The Denver Broncos have been a great first half team and an atrocious second half team this season.
That exact scenario played out again on Sunday afternoon as the Broncos had to pull ahead twice in the fourth quarter after leading by two touchdowns in the first quarter.
The Broncos held onto win, but it was only thanks to a bail-out — correct — pass interference call with only three seconds to play in the game. After the Chargers tied the game up at 20-20, Denver had the ball on offense with a mere eight seconds to go. Drew Lock — in his first start — dropped back and uncorked a pass deep to Courtland Sutton, who was interfered with.
That set up Brandon McManus’ 53-yard, game-winning field goal as time expired.
Head coach Vic Fangio said after the win that offensive coaches wanted to kneel the ball and he said to go for it. That, and the fact the offense has been awful in the second half, may point to the fact that Fangio is the right man for the job but Scangarello is not.
A win may be a win, but it was just another in a long line of Broncos games this season in which the team started hot and then faded late. This time, however, they finally held onto win.
The Broncos, who came into the game 3-8 and a sorry excuse for a football team, enjoyed new life on Sunday afternoon because rookie quarterback Lock was starting for the first time. And, Lock was on fire in the first half.
On his first ever drive in the NFL, the Broncos offense went for 12 plays and 80 yards, capped by an amazing catch by Courtland Sutton and the 7-0 lead. Sutton pulled in a deep pass from Lock with one hand while he was interfered with for the score. Sensational.
Later in the first half, thanks to an interception by Dre’Mont Jones, the Broncos offense started with the ball in the Los Angeles red zone, at the 18 yard line. Lock finished that drive with yet another touchdown pass to Sutton, the Broncos’ blossoming star on the offensive end.
But, that’s where Denver’s offensive fairy tale ended.
Lock and the Broncos led 14-0 early and that quickly became 17-10 at halftime. Then, Lock threw for a whole three yards in the third quarter before a crucial drive in the fourth quarter.
The Broncos had been shut out during the previous five games’ fourth quarters, losing late to the Vikings recently, but also to the Colts, Jaguars and Bears this year.
That whole scene played itself out yet again on this December first day, against the division rival Chargers. After leading 14-0, that lead evaporated in the second half as the two teams became tied at 17-17.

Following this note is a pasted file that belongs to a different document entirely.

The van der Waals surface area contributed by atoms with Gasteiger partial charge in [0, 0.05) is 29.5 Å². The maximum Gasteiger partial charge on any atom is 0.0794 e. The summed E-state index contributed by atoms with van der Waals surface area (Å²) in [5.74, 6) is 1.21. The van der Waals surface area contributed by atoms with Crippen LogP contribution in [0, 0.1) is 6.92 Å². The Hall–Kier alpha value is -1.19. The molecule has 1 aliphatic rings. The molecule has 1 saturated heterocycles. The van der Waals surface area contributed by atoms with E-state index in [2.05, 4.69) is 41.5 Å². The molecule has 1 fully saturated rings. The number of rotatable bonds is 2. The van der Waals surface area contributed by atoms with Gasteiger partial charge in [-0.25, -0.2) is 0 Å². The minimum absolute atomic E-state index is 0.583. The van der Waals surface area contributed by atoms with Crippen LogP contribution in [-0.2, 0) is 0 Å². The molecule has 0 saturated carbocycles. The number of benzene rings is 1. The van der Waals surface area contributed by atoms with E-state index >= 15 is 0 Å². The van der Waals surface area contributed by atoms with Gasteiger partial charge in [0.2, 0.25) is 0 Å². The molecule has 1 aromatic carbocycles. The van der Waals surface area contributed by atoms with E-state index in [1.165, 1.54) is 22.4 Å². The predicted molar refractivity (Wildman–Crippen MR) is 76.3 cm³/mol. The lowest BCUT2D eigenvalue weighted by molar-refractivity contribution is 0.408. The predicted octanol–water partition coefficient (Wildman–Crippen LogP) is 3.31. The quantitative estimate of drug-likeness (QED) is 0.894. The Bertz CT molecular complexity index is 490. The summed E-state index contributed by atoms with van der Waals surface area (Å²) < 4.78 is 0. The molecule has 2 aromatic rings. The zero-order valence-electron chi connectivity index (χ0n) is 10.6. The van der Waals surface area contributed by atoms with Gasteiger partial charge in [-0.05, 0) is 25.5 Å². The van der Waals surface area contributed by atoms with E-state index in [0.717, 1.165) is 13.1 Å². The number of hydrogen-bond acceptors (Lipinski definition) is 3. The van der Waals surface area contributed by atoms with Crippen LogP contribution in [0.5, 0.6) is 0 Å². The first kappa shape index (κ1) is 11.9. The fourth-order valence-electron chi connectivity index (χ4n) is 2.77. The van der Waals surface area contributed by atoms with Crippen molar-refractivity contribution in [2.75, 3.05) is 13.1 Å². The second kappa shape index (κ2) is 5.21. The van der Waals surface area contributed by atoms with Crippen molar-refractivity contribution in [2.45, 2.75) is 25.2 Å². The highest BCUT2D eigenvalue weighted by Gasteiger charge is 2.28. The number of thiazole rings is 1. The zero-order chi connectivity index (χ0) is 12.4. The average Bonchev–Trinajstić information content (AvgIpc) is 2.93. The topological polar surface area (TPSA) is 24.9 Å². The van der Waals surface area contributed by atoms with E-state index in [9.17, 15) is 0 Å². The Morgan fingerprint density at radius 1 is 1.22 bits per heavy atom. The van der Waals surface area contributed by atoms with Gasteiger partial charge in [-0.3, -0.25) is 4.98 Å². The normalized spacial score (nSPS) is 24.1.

Lock’s offense was able to push a drive into Chargers territory and have Brandon McManus drill the 52-yard field goal to take the 20-17 lead with 4:31 to play.
But, the Broncos defense, which has far and away been Denver’s best unit since 2015 when the team won Super Bowl 50, again bent late in the game and allowed Los Angeles to tie the contest up at 20-20 with 14 seconds to play.
That’s when Lock threw the ball up deep, hoping for a penalty as a best-case scenario, and got it.
The Broncos led late against four other teams this year and lost all of those contests, this time, barely being bailed out by the officials and a terrible play by Casey Hayward with three seconds to go.
While the Broncos had 182 yards of offense in the first half, with 17 points, they moved the ball a mere 36 yards in the second half and put a scant six points on the board to barely hold on and win.
Including Sunday’s win over Los Angeles, the Broncos have been outscored 50-6 in the fourth quarter over the last six games. But it goes much deeper than that.
The Broncos are a respectable first half team, ranked 24th at 9.3 points per game, but they are 29th in the NFL in the second half at a mere 6.6 points per. Break it down even further, and the Broncos are 31st in the NFL in fourth-quarter scoring, at a ghastly 3.1 points per game.
The point is: Scangarello needs to prove he’s ready to be an NFL offensive coordinator, to produce in the second half of games when they are on the line. Multiple times this year the Broncos have failed to even gain first downs — against the Colts and Jaguars, most notably — in order to win games.
Lost in the hype of this win may be the fact that it’s Drew Lock’s first start, but what must be noticed by all is the Broncos offense fading in basically every second half this season.